Kyiv has been asking its allies for armor to blunt Russia’s invasion, but Biden had reportedly been hesitant to send the Abrams, arguing their training and logistics needs would make them unsuited for the conflict. Washington viewed Germany’s Leopard 2 tanks as a better option, partially because many of Ukraine’s neighbors had stocks that could be provided to Kyiv with Berlin’s permission. But German chancellor Olaf Scholz said his country would only green-light such transfers if the United States provided armor as well. The two leaders have spoken repeatedly in recent days, and Germany announced it would send some Leopards to Ukraine shortly before Biden made his announcement.

“Germany didn’t force me to change (my) mind,” Biden said. “We wanted to make sure we’re all together. That’s what we’re going to do all along, and that’s what we’re doing right now.”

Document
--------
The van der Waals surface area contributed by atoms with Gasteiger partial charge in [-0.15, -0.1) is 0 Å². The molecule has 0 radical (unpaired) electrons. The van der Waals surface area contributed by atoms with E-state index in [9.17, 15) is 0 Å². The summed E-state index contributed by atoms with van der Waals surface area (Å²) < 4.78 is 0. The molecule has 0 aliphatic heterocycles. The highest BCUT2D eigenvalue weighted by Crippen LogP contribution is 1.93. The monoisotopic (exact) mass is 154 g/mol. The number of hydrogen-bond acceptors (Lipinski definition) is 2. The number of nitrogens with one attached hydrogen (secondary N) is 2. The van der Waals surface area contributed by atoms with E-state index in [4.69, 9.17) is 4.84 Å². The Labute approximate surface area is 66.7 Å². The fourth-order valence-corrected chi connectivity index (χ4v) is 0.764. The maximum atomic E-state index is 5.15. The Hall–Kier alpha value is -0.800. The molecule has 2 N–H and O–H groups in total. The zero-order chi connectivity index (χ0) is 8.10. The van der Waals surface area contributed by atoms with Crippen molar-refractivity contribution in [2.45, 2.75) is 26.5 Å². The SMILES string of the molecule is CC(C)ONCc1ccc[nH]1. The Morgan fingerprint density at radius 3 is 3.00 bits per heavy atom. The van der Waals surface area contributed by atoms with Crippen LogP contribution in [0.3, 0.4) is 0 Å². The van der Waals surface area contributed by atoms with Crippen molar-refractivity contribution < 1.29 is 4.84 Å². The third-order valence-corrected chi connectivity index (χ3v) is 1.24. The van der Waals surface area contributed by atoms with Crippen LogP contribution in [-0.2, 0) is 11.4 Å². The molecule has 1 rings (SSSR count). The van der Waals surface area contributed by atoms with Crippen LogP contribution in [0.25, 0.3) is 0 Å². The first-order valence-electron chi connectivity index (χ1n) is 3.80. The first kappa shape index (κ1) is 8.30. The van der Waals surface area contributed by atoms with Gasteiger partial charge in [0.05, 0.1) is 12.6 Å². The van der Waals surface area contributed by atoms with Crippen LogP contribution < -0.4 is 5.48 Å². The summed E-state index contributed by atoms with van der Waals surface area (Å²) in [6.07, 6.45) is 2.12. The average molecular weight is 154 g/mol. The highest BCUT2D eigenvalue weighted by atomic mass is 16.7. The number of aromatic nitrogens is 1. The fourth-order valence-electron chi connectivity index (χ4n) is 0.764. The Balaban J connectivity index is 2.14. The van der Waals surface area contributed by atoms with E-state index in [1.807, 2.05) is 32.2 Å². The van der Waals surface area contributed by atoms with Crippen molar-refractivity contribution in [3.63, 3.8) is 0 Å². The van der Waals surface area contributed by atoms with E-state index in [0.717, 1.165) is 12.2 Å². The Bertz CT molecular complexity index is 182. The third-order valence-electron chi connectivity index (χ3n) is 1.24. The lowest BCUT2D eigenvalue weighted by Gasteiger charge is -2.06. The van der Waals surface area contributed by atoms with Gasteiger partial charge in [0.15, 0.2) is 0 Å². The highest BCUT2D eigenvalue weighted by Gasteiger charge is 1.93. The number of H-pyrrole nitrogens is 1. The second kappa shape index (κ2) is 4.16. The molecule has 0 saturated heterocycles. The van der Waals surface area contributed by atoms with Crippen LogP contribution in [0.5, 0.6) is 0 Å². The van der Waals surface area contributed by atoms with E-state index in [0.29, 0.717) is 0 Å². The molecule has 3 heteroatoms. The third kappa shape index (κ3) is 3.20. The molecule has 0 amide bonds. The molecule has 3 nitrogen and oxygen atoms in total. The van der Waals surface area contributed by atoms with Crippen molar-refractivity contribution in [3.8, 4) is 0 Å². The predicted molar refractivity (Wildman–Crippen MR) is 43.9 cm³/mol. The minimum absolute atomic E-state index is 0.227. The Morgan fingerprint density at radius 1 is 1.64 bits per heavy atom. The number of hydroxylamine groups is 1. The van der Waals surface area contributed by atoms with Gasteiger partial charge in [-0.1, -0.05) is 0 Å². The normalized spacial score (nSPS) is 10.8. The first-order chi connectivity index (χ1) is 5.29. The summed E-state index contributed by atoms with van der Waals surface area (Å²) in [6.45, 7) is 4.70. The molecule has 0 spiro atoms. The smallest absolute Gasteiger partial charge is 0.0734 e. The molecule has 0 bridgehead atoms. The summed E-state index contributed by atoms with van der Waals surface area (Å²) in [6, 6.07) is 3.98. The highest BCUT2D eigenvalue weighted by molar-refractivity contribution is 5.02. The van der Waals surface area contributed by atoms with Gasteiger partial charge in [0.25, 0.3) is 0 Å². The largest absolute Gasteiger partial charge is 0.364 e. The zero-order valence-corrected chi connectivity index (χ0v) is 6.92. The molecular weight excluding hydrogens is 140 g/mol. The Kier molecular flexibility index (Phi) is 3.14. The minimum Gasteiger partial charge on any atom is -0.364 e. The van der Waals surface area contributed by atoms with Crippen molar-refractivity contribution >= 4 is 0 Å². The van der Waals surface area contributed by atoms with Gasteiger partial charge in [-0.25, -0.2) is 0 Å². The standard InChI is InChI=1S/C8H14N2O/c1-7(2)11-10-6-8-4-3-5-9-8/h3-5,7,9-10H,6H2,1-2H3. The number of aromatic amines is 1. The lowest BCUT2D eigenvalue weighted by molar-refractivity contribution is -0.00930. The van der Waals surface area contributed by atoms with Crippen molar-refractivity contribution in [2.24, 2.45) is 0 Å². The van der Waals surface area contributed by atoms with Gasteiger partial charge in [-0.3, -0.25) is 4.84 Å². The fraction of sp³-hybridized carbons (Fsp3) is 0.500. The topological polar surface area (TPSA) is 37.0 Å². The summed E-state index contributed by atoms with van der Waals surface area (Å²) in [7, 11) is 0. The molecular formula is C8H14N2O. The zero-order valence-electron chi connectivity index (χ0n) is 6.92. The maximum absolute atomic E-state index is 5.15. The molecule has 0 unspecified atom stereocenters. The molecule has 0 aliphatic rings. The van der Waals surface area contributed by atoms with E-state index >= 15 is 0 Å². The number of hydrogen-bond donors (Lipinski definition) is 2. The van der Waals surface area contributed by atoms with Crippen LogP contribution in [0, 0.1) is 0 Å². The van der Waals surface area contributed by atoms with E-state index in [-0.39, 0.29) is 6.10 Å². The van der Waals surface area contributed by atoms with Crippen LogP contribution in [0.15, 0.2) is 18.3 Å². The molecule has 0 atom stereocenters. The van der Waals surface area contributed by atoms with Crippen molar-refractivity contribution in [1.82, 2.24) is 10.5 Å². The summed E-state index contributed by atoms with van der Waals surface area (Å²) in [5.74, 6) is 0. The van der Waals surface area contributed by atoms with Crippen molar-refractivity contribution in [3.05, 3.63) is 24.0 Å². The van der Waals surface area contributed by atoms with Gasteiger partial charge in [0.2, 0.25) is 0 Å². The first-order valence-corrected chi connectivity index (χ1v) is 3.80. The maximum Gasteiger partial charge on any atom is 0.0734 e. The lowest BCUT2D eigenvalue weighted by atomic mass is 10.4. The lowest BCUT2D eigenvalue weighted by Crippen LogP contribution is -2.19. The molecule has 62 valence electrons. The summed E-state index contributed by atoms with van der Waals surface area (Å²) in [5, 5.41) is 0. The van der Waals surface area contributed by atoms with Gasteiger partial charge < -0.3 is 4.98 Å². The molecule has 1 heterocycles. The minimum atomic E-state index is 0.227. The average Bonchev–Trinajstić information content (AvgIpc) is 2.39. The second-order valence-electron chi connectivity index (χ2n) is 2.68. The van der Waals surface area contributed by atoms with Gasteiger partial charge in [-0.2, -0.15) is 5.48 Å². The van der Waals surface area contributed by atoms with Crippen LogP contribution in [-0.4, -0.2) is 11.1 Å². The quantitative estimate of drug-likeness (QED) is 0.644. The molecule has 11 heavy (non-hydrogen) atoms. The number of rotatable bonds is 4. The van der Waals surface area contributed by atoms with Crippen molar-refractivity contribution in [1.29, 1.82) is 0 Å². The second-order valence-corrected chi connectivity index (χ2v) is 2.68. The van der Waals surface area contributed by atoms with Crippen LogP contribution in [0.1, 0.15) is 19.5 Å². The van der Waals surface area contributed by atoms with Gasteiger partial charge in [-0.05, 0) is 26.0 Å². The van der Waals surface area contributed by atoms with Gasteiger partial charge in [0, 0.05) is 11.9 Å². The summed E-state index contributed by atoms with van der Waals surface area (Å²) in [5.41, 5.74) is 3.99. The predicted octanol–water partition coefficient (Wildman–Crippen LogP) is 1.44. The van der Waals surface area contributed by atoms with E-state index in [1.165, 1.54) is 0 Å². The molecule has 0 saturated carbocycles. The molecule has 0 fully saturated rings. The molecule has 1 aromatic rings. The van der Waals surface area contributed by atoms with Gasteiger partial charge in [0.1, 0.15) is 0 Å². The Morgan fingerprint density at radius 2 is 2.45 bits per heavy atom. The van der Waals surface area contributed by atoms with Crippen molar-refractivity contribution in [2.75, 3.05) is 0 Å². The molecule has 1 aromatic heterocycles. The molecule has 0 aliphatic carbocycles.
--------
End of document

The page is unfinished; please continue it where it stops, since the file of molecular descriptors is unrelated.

Here’s the Guardian’s Lauren Gambino with more details on the Abrams tanks heading to Ukraine, and how the decision fits in with the overall western effort to supply Kyiv’s defenses:

The Biden administration has approved sending 31 M1 Abrams tanks to Ukraine as international reluctance to send tanks to the battlefront against the Russians begins to erode.

The news came after Germany confirmed it will make 14 of its Leopard 2A6 tanks available for Ukraine’s war effort, and give partner countries its permission to re-export other battle tanks to aid Kyiv.

By agreeing to send the Abrams, the US is able to meet the demand of the German chancellor, Olaf Scholz, for an American commitment but without having to send the tanks immediately.